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Heavy rain in East Africa in October and November was made about twice as intense by climate change, according to a new study. 

The region’s short rainy season normally falls at this time of year, meaning heavy rain is not unusual. But the intensity of this year’s weather was influenced both by climate change and by the Indian Ocean Dipole (IOD), a natural climate phenomenon that had a roughly equivalent effect, according to the research by 10 scientists at World Weather Attribution, a global climate science project. 

Rain killed at least 300 people in Kenya, Ethiopia and Somalia in October and November; it flooded a refugee camp in eastern Kenya, destroyed homes and infrastructure and disrupted transport. Those impacts were exacerbated by the three-year drought that preceded this year’s rainy season, which meant people were already trying to recover after losing crops and livestock. Problems with providing early-warning systems and rapid urbanization also contributed to hardship, the study found. 

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“We know that climate events such as the Indian Ocean Dipole or El Niño can greatly affect the weather in East Africa. But these are natural events which happen every few years,” said Joyce Kimutai, a researcher at the Grantham Institute for Climate Change and the Environment at Imperial College London, and lead author of the study. “Climate change, on the other hand, is acting on the weather all the time, making these natural cycles more extreme and unpredictable.”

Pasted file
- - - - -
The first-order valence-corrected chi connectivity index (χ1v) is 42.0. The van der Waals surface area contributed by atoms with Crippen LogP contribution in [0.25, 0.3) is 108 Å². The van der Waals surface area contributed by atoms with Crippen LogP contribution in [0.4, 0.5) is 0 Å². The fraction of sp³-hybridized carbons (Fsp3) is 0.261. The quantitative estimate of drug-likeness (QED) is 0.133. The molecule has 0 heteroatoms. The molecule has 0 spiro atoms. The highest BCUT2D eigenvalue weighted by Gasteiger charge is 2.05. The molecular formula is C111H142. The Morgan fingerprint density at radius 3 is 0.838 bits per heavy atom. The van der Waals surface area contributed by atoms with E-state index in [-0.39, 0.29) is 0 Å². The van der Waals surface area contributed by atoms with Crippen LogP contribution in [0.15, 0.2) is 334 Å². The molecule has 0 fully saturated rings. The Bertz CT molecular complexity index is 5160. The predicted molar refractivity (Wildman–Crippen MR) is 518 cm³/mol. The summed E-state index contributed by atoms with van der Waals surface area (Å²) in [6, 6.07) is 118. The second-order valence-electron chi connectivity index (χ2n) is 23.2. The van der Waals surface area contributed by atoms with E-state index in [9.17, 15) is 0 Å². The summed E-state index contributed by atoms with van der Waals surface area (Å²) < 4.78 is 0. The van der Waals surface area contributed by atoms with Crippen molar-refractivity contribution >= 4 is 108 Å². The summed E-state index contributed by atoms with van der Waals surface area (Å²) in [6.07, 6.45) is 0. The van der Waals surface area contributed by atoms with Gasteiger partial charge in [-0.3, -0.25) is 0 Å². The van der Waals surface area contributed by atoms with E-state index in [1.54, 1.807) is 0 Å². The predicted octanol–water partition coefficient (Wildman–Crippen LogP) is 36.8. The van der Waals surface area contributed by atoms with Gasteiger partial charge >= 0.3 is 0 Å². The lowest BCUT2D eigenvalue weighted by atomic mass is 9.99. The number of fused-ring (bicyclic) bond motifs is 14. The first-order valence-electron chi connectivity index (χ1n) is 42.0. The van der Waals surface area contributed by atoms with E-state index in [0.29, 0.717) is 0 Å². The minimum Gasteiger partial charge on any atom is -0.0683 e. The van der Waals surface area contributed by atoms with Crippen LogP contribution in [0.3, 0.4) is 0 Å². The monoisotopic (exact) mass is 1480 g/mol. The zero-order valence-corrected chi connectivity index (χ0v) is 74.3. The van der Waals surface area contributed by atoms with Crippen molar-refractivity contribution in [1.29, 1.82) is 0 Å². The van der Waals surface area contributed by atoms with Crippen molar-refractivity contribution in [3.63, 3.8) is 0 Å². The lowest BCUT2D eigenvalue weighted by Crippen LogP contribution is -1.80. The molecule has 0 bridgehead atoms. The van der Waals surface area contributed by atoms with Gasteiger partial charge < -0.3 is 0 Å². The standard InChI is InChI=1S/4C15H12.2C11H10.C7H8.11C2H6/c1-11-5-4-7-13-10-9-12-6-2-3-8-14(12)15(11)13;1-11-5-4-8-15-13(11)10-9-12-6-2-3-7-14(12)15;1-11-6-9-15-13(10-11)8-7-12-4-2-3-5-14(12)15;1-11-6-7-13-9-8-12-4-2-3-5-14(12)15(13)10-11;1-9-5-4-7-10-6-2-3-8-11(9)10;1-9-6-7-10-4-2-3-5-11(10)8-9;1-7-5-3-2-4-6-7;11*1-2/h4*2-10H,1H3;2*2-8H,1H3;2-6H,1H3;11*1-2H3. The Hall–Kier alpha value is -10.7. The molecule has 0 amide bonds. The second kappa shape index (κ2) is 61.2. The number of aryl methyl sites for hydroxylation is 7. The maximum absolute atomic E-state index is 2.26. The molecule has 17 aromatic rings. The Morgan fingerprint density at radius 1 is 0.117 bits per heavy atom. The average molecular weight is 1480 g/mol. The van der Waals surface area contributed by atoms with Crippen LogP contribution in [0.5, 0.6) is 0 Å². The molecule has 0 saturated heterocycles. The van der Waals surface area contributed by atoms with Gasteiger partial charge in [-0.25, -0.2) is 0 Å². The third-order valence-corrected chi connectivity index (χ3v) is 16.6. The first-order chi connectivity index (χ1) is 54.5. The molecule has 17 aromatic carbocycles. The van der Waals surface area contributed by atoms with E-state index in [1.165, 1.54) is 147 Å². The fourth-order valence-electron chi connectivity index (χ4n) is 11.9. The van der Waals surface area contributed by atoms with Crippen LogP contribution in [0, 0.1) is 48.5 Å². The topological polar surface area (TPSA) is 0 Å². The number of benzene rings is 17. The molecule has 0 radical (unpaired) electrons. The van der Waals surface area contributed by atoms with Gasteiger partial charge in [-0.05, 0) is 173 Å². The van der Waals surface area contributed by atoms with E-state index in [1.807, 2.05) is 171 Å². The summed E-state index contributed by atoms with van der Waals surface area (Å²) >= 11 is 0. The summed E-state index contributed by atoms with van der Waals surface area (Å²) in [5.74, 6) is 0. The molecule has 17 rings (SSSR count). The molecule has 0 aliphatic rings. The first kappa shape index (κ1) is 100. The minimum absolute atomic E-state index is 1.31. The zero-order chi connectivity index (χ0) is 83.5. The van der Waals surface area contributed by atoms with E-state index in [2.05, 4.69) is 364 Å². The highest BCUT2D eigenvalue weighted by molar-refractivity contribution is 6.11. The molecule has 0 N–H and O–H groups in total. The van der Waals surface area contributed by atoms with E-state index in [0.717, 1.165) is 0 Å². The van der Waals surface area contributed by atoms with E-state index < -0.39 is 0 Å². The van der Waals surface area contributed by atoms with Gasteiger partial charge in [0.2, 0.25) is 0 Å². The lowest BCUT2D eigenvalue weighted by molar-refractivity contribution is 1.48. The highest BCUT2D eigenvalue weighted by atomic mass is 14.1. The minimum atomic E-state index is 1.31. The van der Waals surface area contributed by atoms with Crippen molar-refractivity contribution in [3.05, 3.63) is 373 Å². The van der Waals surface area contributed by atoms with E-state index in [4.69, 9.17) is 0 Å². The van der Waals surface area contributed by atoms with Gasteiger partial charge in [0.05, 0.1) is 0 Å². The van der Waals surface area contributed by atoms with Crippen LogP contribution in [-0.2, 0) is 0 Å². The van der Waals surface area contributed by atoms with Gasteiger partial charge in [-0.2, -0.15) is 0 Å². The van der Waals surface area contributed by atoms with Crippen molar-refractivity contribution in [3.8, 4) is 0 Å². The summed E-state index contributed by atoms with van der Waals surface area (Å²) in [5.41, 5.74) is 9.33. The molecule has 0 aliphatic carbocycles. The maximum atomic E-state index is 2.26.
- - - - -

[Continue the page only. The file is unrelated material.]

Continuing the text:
The World Weather Attribution researchers used historical data and simulations to compare the weather patterns with how they would have looked in a world without climate change. Currently the world is about 1.2C warmer than it was before the industrial revolution. The researchers also assessed the influence of El Niño, another natural climate phenomenon, but could not determine its effects in isolation from the IOD. 

The study comes as negotiators and world leaders gather in Dubai for COP28. Countries that are particularly vulnerable to climate change, because they are low-lying, close to the equator or lacking the resources to adapt, have been among those pushing for a more ambitious deal to phase out fossil fuels, keep warming lower and steer humanity away from the worst climate impacts. But they face opposition from economies that rely on fossil fuels. 

“The limits of what people can adapt to are really not far off in many parts of the world. As long as we are keeping burning fossil fuels, these things will happen again and again and again, and people will not be able and have not the time and the resources to adapt to this,” said Friederike Otto, senior lecturer in climate science at the Grantham Institute for Climate Change and the Environment, in a press briefing.

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